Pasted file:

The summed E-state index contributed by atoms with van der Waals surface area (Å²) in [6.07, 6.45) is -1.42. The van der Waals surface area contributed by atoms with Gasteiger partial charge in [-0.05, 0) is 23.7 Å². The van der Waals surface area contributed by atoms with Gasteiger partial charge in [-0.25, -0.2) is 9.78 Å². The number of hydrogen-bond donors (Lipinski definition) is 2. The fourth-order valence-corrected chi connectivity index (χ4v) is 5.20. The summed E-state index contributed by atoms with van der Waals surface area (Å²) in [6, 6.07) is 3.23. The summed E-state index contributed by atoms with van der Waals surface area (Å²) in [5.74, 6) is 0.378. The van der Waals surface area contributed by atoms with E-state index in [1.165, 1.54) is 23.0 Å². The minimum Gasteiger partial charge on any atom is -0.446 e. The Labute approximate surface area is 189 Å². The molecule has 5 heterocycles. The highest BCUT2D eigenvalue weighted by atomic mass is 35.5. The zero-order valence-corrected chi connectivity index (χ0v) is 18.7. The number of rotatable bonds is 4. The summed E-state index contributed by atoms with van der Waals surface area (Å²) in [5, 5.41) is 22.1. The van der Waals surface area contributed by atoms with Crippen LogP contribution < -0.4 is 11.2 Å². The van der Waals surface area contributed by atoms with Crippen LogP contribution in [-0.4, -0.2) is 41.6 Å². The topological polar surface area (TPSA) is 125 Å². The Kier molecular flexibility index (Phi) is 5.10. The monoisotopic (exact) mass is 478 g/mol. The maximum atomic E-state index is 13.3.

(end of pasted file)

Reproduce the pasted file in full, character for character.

The summed E-state index contributed by atoms with van der Waals surface area (Å²) in [6.07, 6.45) is -1.42. The van der Waals surface area contributed by atoms with Gasteiger partial charge in [-0.05, 0) is 23.7 Å². The van der Waals surface area contributed by atoms with Gasteiger partial charge in [-0.25, -0.2) is 9.78 Å². The number of hydrogen-bond donors (Lipinski definition) is 2. The fourth-order valence-corrected chi connectivity index (χ4v) is 5.20. The summed E-state index contributed by atoms with van der Waals surface area (Å²) in [6, 6.07) is 3.23. The summed E-state index contributed by atoms with van der Waals surface area (Å²) in [5.74, 6) is 0.378. The van der Waals surface area contributed by atoms with E-state index in [1.165, 1.54) is 23.0 Å². The minimum Gasteiger partial charge on any atom is -0.446 e. The Labute approximate surface area is 189 Å². The molecule has 5 heterocycles. The highest BCUT2D eigenvalue weighted by atomic mass is 35.5. The zero-order valence-corrected chi connectivity index (χ0v) is 18.7. The number of rotatable bonds is 4. The summed E-state index contributed by atoms with van der Waals surface area (Å²) in [5, 5.41) is 22.1. The van der Waals surface area contributed by atoms with Crippen LogP contribution < -0.4 is 11.2 Å². The van der Waals surface area contributed by atoms with Crippen LogP contribution in [-0.4, -0.2) is 41.6 Å². The topological polar surface area (TPSA) is 125 Å². The Kier molecular flexibility index (Phi) is 5.10. The monoisotopic (exact) mass is 478 g/mol. The maximum atomic E-state index is 13.3.